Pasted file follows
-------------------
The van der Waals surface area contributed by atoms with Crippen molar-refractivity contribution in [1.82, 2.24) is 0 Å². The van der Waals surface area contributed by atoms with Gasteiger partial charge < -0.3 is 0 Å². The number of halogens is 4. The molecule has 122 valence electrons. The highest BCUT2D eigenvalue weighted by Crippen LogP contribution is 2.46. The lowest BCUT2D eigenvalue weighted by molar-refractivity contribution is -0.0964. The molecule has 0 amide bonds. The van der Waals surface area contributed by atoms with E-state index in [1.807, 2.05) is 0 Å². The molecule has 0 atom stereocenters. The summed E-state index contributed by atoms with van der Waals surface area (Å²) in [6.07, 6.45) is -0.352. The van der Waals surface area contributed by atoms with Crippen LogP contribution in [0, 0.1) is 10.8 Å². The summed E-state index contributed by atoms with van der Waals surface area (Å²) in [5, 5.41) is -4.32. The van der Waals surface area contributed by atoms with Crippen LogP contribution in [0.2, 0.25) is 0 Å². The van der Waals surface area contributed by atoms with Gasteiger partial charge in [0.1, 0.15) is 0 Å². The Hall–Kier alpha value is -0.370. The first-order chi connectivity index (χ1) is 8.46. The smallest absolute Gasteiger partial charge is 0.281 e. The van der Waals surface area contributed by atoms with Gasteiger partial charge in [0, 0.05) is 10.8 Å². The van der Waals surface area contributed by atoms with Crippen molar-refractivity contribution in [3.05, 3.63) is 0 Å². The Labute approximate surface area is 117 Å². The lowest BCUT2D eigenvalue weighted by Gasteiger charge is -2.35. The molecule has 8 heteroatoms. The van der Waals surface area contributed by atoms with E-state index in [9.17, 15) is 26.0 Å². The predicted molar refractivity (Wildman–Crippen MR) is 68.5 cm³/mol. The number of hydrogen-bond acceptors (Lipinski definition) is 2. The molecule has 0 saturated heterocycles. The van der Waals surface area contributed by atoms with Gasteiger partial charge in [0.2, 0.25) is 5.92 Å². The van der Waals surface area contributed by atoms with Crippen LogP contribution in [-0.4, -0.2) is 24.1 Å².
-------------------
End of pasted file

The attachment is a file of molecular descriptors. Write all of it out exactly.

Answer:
The van der Waals surface area contributed by atoms with Crippen molar-refractivity contribution in [1.82, 2.24) is 0 Å². The van der Waals surface area contributed by atoms with Gasteiger partial charge < -0.3 is 0 Å². The number of halogens is 4. The molecule has 122 valence electrons. The highest BCUT2D eigenvalue weighted by Crippen LogP contribution is 2.46. The lowest BCUT2D eigenvalue weighted by molar-refractivity contribution is -0.0964. The molecule has 0 amide bonds. The van der Waals surface area contributed by atoms with E-state index in [1.807, 2.05) is 0 Å². The molecule has 0 atom stereocenters. The summed E-state index contributed by atoms with van der Waals surface area (Å²) in [6.07, 6.45) is -0.352. The van der Waals surface area contributed by atoms with Crippen LogP contribution in [0, 0.1) is 10.8 Å². The summed E-state index contributed by atoms with van der Waals surface area (Å²) in [5, 5.41) is -4.32. The van der Waals surface area contributed by atoms with Crippen LogP contribution in [0.2, 0.25) is 0 Å². The van der Waals surface area contributed by atoms with Gasteiger partial charge in [0.1, 0.15) is 0 Å². The Hall–Kier alpha value is -0.370. The first-order chi connectivity index (χ1) is 8.46. The smallest absolute Gasteiger partial charge is 0.281 e. The van der Waals surface area contributed by atoms with Gasteiger partial charge in [0, 0.05) is 10.8 Å². The van der Waals surface area contributed by atoms with Crippen molar-refractivity contribution in [3.05, 3.63) is 0 Å². The Labute approximate surface area is 117 Å². The lowest BCUT2D eigenvalue weighted by Gasteiger charge is -2.35. The molecule has 8 heteroatoms. The van der Waals surface area contributed by atoms with E-state index in [9.17, 15) is 26.0 Å². The predicted molar refractivity (Wildman–Crippen MR) is 68.5 cm³/mol. The number of hydrogen-bond acceptors (Lipinski definition) is 2. The molecule has 0 saturated heterocycles. The van der Waals surface area contributed by atoms with Gasteiger partial charge in [0.2, 0.25) is 5.92 Å². The van der Waals surface area contributed by atoms with Crippen LogP contribution in [-0.4, -0.2) is 24.1 Å².